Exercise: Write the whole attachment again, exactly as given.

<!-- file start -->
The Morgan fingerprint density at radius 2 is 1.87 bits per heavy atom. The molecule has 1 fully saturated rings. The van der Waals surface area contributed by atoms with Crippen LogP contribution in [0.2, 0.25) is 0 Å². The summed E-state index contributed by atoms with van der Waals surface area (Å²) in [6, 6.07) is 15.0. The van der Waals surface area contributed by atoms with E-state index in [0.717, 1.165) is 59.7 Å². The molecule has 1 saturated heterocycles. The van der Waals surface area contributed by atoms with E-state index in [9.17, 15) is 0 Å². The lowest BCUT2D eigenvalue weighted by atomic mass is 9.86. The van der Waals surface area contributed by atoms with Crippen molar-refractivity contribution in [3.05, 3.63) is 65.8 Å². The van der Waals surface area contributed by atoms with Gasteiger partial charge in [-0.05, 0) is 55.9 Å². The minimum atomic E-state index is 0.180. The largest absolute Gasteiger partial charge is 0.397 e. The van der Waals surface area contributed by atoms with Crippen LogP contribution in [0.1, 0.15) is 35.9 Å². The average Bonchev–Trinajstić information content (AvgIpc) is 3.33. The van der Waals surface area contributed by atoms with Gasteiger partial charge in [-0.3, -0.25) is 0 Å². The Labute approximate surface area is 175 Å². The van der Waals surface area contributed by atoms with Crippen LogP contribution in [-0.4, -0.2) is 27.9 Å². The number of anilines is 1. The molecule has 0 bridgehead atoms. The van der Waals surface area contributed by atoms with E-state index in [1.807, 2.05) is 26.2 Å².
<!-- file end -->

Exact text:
The Morgan fingerprint density at radius 2 is 1.87 bits per heavy atom. The molecule has 1 fully saturated rings. The van der Waals surface area contributed by atoms with Crippen LogP contribution in [0.2, 0.25) is 0 Å². The summed E-state index contributed by atoms with van der Waals surface area (Å²) in [6, 6.07) is 15.0. The van der Waals surface area contributed by atoms with E-state index in [0.717, 1.165) is 59.7 Å². The molecule has 1 saturated heterocycles. The van der Waals surface area contributed by atoms with E-state index in [9.17, 15) is 0 Å². The lowest BCUT2D eigenvalue weighted by atomic mass is 9.86. The van der Waals surface area contributed by atoms with Crippen molar-refractivity contribution in [3.05, 3.63) is 65.8 Å². The van der Waals surface area contributed by atoms with Gasteiger partial charge in [-0.05, 0) is 55.9 Å². The minimum atomic E-state index is 0.180. The largest absolute Gasteiger partial charge is 0.397 e. The van der Waals surface area contributed by atoms with Crippen LogP contribution in [0.1, 0.15) is 35.9 Å². The average Bonchev–Trinajstić information content (AvgIpc) is 3.33. The van der Waals surface area contributed by atoms with Gasteiger partial charge in [-0.3, -0.25) is 0 Å². The Labute approximate surface area is 175 Å². The van der Waals surface area contributed by atoms with Crippen LogP contribution in [-0.4, -0.2) is 27.9 Å². The number of anilines is 1. The molecule has 0 bridgehead atoms. The van der Waals surface area contributed by atoms with E-state index in [1.807, 2.05) is 26.2 Å².